WASHINGTON, July 24, 2015 /PRNewswire-USNewswire/ -- A new NASA challenge is looking for evidence to support a theory that electromagnetic pulses (EMP) may precede an earthquake, potentially offering a warning to those in the quake's path.
The "Quest for Quakes" two-week algorithm challenge seeks to develop new software codes or algorithms to search through data and identify electromagnetic pulses that may precede an earthquake. Some researchers have speculated such pulses originating from the ground near earthquake epicenters could signal the onset of some quakes.
"Developing a reliable approach that can separate potential earthquake-induced electromagnetic pulses from the myriad of natural and anthropogenic sources has been a significant challenge," said Craig Dobson, program scientist at NASA Headquarters in Washington. "We look forward to seeing the innovative ideas from this competition and learning more about this controversial phenomenon."
The challenge opened for registration on Tuesday. Competitors will be able to submit entries from Monday, July 27 at 1 p.m. ET through Monday, Aug. 9 at 1 p.m. ET.
Contestants will be provided with electromagnetic signal data collected over three-month periods from multiple sensors in the proximity of past earthquakes. Control data with no earthquakes also will be included. Coders will have two weeks to develop a new approach to extract the signals and identify potential earthquake precursors. The individuals or teams developing winning approaches will share a $25,000 prize.
The connection between electromagnetic pulses and earthquakes has been debated for years. Researchers have been looking into the causes of distinct ultra-low frequency EMPs emanating from the ground near earthquake epicenters in the weeks leading up to some moderate and large events.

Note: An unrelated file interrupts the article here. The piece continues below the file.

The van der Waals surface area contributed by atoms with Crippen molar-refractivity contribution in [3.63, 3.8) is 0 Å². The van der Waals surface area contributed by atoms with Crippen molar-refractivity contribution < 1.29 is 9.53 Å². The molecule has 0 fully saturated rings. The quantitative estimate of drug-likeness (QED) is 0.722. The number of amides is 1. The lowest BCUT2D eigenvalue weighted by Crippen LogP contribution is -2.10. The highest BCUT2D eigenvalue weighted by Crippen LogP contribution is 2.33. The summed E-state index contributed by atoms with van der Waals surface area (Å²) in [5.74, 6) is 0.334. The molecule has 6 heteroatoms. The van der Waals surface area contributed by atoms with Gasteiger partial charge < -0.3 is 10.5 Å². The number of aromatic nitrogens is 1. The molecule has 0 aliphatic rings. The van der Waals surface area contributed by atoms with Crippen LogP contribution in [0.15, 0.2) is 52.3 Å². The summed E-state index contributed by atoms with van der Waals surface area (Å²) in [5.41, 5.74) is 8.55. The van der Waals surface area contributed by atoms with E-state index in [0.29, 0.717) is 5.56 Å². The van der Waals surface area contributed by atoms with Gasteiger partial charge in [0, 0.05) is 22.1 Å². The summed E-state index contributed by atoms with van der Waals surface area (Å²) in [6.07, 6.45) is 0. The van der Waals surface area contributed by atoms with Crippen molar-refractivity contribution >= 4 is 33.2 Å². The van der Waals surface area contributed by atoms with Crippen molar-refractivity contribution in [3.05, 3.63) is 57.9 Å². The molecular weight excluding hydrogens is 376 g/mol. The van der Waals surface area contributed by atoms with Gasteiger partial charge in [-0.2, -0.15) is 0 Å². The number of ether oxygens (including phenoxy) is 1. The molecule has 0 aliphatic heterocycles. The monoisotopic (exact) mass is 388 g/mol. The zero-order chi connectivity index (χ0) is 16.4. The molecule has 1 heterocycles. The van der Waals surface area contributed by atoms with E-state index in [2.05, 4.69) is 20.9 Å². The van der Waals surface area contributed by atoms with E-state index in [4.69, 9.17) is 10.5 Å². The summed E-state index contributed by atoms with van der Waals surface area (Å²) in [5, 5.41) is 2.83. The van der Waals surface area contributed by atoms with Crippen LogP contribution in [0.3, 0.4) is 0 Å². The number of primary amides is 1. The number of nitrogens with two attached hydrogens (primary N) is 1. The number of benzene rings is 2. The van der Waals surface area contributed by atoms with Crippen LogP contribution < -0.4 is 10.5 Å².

One theory suggests that fracturing rock in the Earth's crust creates an electrical charge pulse that travels to the land surface and manifests itself as a small change in the local magnetic field. However, there are a number of natural and human-made electromagnetic 'noise' sources, such as lightning, solar storms, commuter trains, and traffic, that can mask or mimic EMPs and could be associated with earthquakes.
The data for this competition was provided by the QuakeFinder group, a humanitarian research and development project by Stellar Solutions, Inc., Palo Alto, California. QuakeFinder has 125 sensors in California and 40 sensor suites around the world. These ultra-low frequency magnetometers collect and transmit high-rate data to Stellar Solutions' data center for management and evaluation. Over 65 terabytes of data have been collected from sensors along the San Andreas fault and other faults in California, Chile, Peru, Greece, Indonesia and Taiwan.
Amazon Web Services (AWS) has contributed a research grant for approximately three terabytes of high-frequency magnetometer data and computational resources to be used by contestants.
"The "Quest for Quakes" contest is a great example of how the AWS Cloud infrastructure is ideal for many different research and scientific workloads," said Jamie Kinney, AWS senior manager for scientific computing. "We are looking forward to the innovative applications that contestants develop to address this real-world challenge and may also save lives."
The "Quest for Quakes" challenge is managed by the NASA Tournament Lab established by NASA and the Crowd Innovation Laboratory at Harvard University in 2010 to create the most innovative, efficient and optimal solutions for specific, real-world challenges being faced by NASA researchers. The lab is using Appirio's topcoder.com crowdsourcing service to host the challenge, which is open to the public and the more than 815,000 members of the topcoder community.
For more information about the 'Quest for Quakes' competition and registration process, visit:
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